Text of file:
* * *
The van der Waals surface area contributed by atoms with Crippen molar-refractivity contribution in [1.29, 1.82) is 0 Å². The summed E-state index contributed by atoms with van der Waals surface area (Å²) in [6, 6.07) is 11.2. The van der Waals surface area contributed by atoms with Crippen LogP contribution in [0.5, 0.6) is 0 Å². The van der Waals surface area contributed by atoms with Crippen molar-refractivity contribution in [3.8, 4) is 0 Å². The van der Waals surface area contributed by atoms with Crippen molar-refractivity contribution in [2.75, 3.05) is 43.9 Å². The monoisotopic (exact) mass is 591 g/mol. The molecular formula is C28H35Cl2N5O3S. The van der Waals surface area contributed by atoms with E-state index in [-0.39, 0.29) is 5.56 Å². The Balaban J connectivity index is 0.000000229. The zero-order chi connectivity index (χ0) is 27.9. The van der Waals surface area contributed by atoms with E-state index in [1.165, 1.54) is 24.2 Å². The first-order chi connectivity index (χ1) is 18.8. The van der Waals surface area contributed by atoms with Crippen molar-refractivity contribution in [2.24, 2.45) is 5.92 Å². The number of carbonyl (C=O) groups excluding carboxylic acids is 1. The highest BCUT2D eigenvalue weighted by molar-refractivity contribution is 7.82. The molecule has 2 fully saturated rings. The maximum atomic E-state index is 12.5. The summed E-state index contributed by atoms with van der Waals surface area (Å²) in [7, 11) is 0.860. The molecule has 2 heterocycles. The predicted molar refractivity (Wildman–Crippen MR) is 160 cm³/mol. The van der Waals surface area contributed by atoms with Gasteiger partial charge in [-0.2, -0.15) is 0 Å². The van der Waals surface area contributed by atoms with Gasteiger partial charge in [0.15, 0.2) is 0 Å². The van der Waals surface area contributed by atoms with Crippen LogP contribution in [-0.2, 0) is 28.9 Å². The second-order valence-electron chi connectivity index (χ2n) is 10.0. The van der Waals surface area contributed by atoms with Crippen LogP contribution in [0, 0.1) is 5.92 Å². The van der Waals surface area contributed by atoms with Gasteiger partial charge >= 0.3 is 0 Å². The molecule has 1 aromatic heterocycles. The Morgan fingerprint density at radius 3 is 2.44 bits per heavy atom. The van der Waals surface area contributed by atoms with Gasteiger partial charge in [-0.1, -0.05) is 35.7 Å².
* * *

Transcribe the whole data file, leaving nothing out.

The van der Waals surface area contributed by atoms with Crippen molar-refractivity contribution in [1.29, 1.82) is 0 Å². The summed E-state index contributed by atoms with van der Waals surface area (Å²) in [6, 6.07) is 11.2. The van der Waals surface area contributed by atoms with Crippen LogP contribution in [0.5, 0.6) is 0 Å². The van der Waals surface area contributed by atoms with Crippen molar-refractivity contribution in [3.8, 4) is 0 Å². The van der Waals surface area contributed by atoms with Crippen molar-refractivity contribution in [2.75, 3.05) is 43.9 Å². The monoisotopic (exact) mass is 591 g/mol. The molecular formula is C28H35Cl2N5O3S. The van der Waals surface area contributed by atoms with E-state index in [-0.39, 0.29) is 5.56 Å². The Balaban J connectivity index is 0.000000229. The zero-order chi connectivity index (χ0) is 27.9. The van der Waals surface area contributed by atoms with E-state index in [1.165, 1.54) is 24.2 Å². The first-order chi connectivity index (χ1) is 18.8. The van der Waals surface area contributed by atoms with Crippen molar-refractivity contribution in [2.24, 2.45) is 5.92 Å². The number of carbonyl (C=O) groups excluding carboxylic acids is 1. The highest BCUT2D eigenvalue weighted by molar-refractivity contribution is 7.82. The molecule has 2 fully saturated rings. The maximum atomic E-state index is 12.5. The summed E-state index contributed by atoms with van der Waals surface area (Å²) in [7, 11) is 0.860. The molecule has 2 heterocycles. The predicted molar refractivity (Wildman–Crippen MR) is 160 cm³/mol. The van der Waals surface area contributed by atoms with Gasteiger partial charge in [-0.2, -0.15) is 0 Å². The van der Waals surface area contributed by atoms with Gasteiger partial charge in [0.15, 0.2) is 0 Å². The van der Waals surface area contributed by atoms with Crippen LogP contribution in [-0.2, 0) is 28.9 Å². The second-order valence-electron chi connectivity index (χ2n) is 10.0. The van der Waals surface area contributed by atoms with Crippen LogP contribution in [0, 0.1) is 5.92 Å². The van der Waals surface area contributed by atoms with Gasteiger partial charge >= 0.3 is 0 Å². The molecule has 1 aromatic heterocycles. The Morgan fingerprint density at radius 3 is 2.44 bits per heavy atom. The van der Waals surface area contributed by atoms with Gasteiger partial charge in [-0.1, -0.05) is 35.7 Å².